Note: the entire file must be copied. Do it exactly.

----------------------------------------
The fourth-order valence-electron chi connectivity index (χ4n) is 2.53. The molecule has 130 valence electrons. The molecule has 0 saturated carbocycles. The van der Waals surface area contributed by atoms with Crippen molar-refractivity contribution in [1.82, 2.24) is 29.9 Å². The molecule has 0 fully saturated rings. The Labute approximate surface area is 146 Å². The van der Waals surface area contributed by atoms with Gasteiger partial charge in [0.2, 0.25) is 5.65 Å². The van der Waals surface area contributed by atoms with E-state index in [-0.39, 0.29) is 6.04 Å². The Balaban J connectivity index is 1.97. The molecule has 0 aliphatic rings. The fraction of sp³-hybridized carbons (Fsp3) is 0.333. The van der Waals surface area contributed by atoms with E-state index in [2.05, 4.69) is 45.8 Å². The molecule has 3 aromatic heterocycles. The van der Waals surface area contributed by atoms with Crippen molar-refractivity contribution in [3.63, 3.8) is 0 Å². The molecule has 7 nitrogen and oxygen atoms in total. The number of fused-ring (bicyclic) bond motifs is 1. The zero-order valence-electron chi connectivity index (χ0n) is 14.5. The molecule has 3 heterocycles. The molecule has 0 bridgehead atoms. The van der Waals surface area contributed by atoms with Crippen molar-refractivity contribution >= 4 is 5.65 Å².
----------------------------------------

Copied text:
The fourth-order valence-electron chi connectivity index (χ4n) is 2.53. The molecule has 130 valence electrons. The molecule has 0 saturated carbocycles. The van der Waals surface area contributed by atoms with Crippen molar-refractivity contribution in [1.82, 2.24) is 29.9 Å². The molecule has 0 fully saturated rings. The Labute approximate surface area is 146 Å². The van der Waals surface area contributed by atoms with Gasteiger partial charge in [0.2, 0.25) is 5.65 Å². The van der Waals surface area contributed by atoms with E-state index in [-0.39, 0.29) is 6.04 Å². The Balaban J connectivity index is 1.97. The molecule has 0 aliphatic rings. The fraction of sp³-hybridized carbons (Fsp3) is 0.333. The van der Waals surface area contributed by atoms with E-state index in [2.05, 4.69) is 45.8 Å². The molecule has 3 aromatic heterocycles. The van der Waals surface area contributed by atoms with Crippen molar-refractivity contribution in [3.63, 3.8) is 0 Å². The molecule has 7 nitrogen and oxygen atoms in total. The number of fused-ring (bicyclic) bond motifs is 1. The zero-order valence-electron chi connectivity index (χ0n) is 14.5. The molecule has 3 heterocycles. The molecule has 0 bridgehead atoms. The van der Waals surface area contributed by atoms with Crippen molar-refractivity contribution >= 4 is 5.65 Å².